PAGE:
When it comes to solving the store execution issue, a Learning Management System is only one piece of the puzzle.
In retail, Learning and Development is about teaching your employees skills and concepts that they can apply in the jobs they have today and in the future. One of the ways many retailers try to tackle L&D at scale is by implementing a Learning Management Solution, or LMS.
At its core, an LMS is a platform built to create and manage eLearning courses – anything from onboarding courses to job-specific trainings. LMS solutions are tailored specifically to an individual employee’s learning needs, and usually made up of dozens (or hundreds!) of courses, learning pathways, and materials. An LMS has the ability to track an employee’s progress against a learning objective, test their knowledge at regular intervals, and report results up the chain. And, yes, many of today’s LMS systems do this in a fun game-ified way (points and badges, anyone?). With the recent emergence of cloud technology, a sizable shift to a remote-work environment, and more shifting policies and procedures than ever before, it seems like Learning Management Solutions are having a bit of a moment.
When it comes to implementing an LMS, a retailer’s underlying motivation is always sound: They want to share essential knowledge with their teams, and in turn they want the confidence that their investment is driving business results. But too often I see retailers narrowly focused on trainings and courseload, so much so that they miss the bigger picture at play – the importance of a solid communications infrastructure on which to build that LMS capability.
At Retail Zipline, we’re focused on improving store execution through better communication – essentially, a much broader scope than simply delivering eLearnings. It’s why when clients come to us asking about our “LMS” capabilities, our first response is simple: “we’re not an LMS.” We don’t leave the conversation there, though, because I’ve found probing just a bit deeper can be incredibly enlightening.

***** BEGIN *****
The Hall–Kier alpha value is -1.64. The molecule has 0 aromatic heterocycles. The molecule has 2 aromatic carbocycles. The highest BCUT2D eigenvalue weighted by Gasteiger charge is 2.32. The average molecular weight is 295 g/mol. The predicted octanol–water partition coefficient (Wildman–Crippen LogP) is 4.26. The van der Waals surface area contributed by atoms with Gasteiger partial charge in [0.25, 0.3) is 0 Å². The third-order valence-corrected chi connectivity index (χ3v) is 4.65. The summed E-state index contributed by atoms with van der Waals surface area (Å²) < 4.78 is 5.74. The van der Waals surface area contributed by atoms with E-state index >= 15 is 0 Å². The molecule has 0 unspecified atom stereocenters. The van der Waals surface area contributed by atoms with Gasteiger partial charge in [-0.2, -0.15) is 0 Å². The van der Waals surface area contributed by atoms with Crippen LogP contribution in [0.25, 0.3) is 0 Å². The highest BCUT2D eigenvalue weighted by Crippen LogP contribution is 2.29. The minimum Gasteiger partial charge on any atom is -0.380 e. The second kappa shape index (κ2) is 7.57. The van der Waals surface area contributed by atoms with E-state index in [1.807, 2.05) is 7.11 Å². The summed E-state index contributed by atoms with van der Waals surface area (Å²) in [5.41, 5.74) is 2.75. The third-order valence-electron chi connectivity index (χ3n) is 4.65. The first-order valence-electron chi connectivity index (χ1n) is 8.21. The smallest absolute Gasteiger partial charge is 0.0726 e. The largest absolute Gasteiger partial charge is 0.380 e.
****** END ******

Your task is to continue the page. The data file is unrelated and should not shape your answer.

When on the hunt for an LMS, a lot of retailers are actually attacking the symptom of larger, gnarlier problems: a lack of a single source of truth, a lack of company alignment, a lack of accountability. These are all common issues in retail, where geographically dispersed teams need to execute against a common goal, and consistency and repeatability is essential. They’re also issues that an LMS can’t solve on its own. Instead, they require a comprehensive, holistic approach driven by better communication.
Ever heard your field teams complain that “information is all over the place”? An LMS won’t necessarily fix this issue. Yes, you can easily corral your training modules and scorecards into one central platform, but where does all the other information go? An LMS doesn’t eliminate constant pings from a District Manager, emails from Corporate, visual set up guide updates, tasks related to urgent recalls… And we know – when it comes to the myriad of things a store leader has to deal with each day, all of this is just the tip of the iceberg.
Most retail teams are suffering from information overload. In fact, the lack of knowledge and training you may very well be trying to mitigate with the launch of an LMS may actually be a byproduct of teams feeling like they’re “drinking from a firehose.” If you don’t first slow down that firehose of information, no one will be able to take the LMS training in the first place.
LMS content is also focused on the individual, which means it inherently requires more capacity and attention (i.e. brain space!). Training in an LMS isn’t like other store-level tasks. Unlike merchandising an endcap or tidying a fitting room, an eLearning isn’t something you can “hand off” to a teammate to cover when you’re out sick or feeling overwhelmed. It requires a high level of attention and mindspace to truly digest what’s being taught, and then apply it to your own behavior. In order to become highly effective learners, your employees need to be able to clear the clutter – literally and figuratively – that gets in the way of them operating at a deeper level.
Before rolling out a formalized training platform, take stock of your current communications channels. Are there too many of them? Are some redundant or overwhelming? Are you implementing intent-based communication channels that help your teams understand where to go for what, and when? Taking steps like this first won’t just lay the foundation for more effective training, it’ll help your teams better execute in the field.
Is an e-learning in an LMS necessarily more important than an email from a DM? Is an incomplete module in an LMS first priority on any given day? What if there’s a critical event in store, a technology roll-out, or a product launch? Where does learning & development fall on the spectrum of importance from day to day?